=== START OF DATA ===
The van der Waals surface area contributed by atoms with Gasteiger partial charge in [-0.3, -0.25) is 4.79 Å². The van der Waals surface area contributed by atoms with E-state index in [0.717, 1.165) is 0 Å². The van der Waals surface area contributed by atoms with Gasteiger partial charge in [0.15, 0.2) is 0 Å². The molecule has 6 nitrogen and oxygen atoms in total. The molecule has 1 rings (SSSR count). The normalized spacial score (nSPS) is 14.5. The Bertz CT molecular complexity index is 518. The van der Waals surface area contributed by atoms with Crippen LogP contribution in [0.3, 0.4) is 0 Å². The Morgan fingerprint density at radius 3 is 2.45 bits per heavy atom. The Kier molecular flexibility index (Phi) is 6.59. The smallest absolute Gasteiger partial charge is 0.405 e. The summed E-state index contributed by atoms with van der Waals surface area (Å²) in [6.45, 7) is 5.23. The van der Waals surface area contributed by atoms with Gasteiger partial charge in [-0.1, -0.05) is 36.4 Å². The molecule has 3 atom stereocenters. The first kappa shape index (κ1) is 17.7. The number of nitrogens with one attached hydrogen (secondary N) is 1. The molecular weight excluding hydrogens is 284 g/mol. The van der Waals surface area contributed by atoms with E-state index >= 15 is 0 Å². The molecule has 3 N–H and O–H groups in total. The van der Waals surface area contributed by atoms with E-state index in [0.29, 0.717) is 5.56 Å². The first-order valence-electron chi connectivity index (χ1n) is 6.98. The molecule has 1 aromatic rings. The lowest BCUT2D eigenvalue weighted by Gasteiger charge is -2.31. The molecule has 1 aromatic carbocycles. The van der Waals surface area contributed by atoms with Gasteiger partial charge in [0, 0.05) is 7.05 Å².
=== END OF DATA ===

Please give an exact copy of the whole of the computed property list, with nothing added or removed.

The van der Waals surface area contributed by atoms with Gasteiger partial charge in [-0.3, -0.25) is 4.79 Å². The van der Waals surface area contributed by atoms with E-state index in [0.717, 1.165) is 0 Å². The van der Waals surface area contributed by atoms with Gasteiger partial charge in [0.15, 0.2) is 0 Å². The molecule has 6 nitrogen and oxygen atoms in total. The molecule has 1 rings (SSSR count). The normalized spacial score (nSPS) is 14.5. The Bertz CT molecular complexity index is 518. The van der Waals surface area contributed by atoms with Crippen LogP contribution in [0.3, 0.4) is 0 Å². The Morgan fingerprint density at radius 3 is 2.45 bits per heavy atom. The Kier molecular flexibility index (Phi) is 6.59. The smallest absolute Gasteiger partial charge is 0.405 e. The summed E-state index contributed by atoms with van der Waals surface area (Å²) in [6.45, 7) is 5.23. The van der Waals surface area contributed by atoms with Gasteiger partial charge in [-0.1, -0.05) is 36.4 Å². The molecule has 3 atom stereocenters. The first kappa shape index (κ1) is 17.7. The number of nitrogens with one attached hydrogen (secondary N) is 1. The molecular weight excluding hydrogens is 284 g/mol. The van der Waals surface area contributed by atoms with E-state index >= 15 is 0 Å². The molecule has 3 N–H and O–H groups in total. The van der Waals surface area contributed by atoms with E-state index in [0.29, 0.717) is 5.56 Å². The first-order valence-electron chi connectivity index (χ1n) is 6.98. The molecule has 1 aromatic rings. The lowest BCUT2D eigenvalue weighted by Gasteiger charge is -2.31. The molecule has 1 aromatic carbocycles. The van der Waals surface area contributed by atoms with Gasteiger partial charge in [0, 0.05) is 7.05 Å².